As such, ones Shabbos lunch may not start until as early as 12:30pm and as late as 1:30pm.ii I took an informal poll of my seminary students and asked how long their Shabbos lunch takes? The answer that I kept receiving was approximately two hours. It follows that certainly in the winter months when Shabbos ends earlier, there is very little time before one must return to Shul for Mincha, Shalosh Seudos and Maariv.iii This leaves little time to learn some Torah on your own, let alone go over your child(rens) Parsha Sheet,iv or learn some Mishnayos or what not (let alone) individually with each one of your children…and this is assuming that the Chulent didn’t get to you and compel you to take the ever so important Shabbos afternoon shluf!

Rabbi Fink of Pacific Jewish Center contends here and here with my position. In fact, he believes that, “Shabbos is for community/connection,” and that “much of the day is spent in Shul. As it should be.”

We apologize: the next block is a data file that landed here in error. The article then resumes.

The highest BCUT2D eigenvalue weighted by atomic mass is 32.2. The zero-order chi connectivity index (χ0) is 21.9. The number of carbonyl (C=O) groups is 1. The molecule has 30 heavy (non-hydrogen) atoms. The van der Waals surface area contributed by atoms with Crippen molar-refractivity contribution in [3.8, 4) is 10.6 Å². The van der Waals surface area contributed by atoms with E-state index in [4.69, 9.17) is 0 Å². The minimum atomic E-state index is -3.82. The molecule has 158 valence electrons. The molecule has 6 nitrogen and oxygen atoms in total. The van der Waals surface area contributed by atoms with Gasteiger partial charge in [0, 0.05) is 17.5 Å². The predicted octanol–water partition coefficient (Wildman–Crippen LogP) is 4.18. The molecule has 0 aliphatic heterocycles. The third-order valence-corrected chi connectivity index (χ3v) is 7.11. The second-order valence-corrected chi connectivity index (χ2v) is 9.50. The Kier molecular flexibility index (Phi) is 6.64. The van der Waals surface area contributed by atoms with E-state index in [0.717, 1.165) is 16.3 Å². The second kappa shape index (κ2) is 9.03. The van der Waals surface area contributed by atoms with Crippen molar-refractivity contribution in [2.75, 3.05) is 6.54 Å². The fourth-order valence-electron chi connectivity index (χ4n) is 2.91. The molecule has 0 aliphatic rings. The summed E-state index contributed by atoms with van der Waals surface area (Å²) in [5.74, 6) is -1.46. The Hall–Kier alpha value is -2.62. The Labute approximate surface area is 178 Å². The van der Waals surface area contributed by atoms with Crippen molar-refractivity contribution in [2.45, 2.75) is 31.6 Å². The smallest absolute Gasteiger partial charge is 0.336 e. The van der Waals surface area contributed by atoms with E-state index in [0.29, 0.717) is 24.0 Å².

I have a Mesorah from my Rebbeim on down, that Shabbos is a day to bond with ones family. It is a day to show ones children the true beauty and essence of Shabbos. If not now then when? In fact, by our Sages instituting that we bless each and every child in our family on Friday night, a mere couple of hours after welcoming Shabbos, we are demonstrating the important role our children and “family time” plays into the Shabbos experience! See also Sefer Emek HaMelech (Hakdama 3 Ch. 4) who records that even the saintly Rabbi Bezalel Ashkenazi valued the importance of “family time” and returned to his family on Shabbos—and then promptly left once again to continue his Torah learning in seclusion.

I believe that one espouses genuine sentiments of Kedusha directly upon their impressionably young children in their home and at their Shabbos table—and not at Youth Groups or a Teen Minyan. Certainly in an era that is plagued with concepts such as, “Half-Shabbos,” if we are able to simply be home and demonstrate our love for the beauty of Shabbos, we can do our part to impart upon our children that this day is filled not with socializing in Shul but with sanctity. Sanctity begins in our home, our mikdash me’at and moves on from there.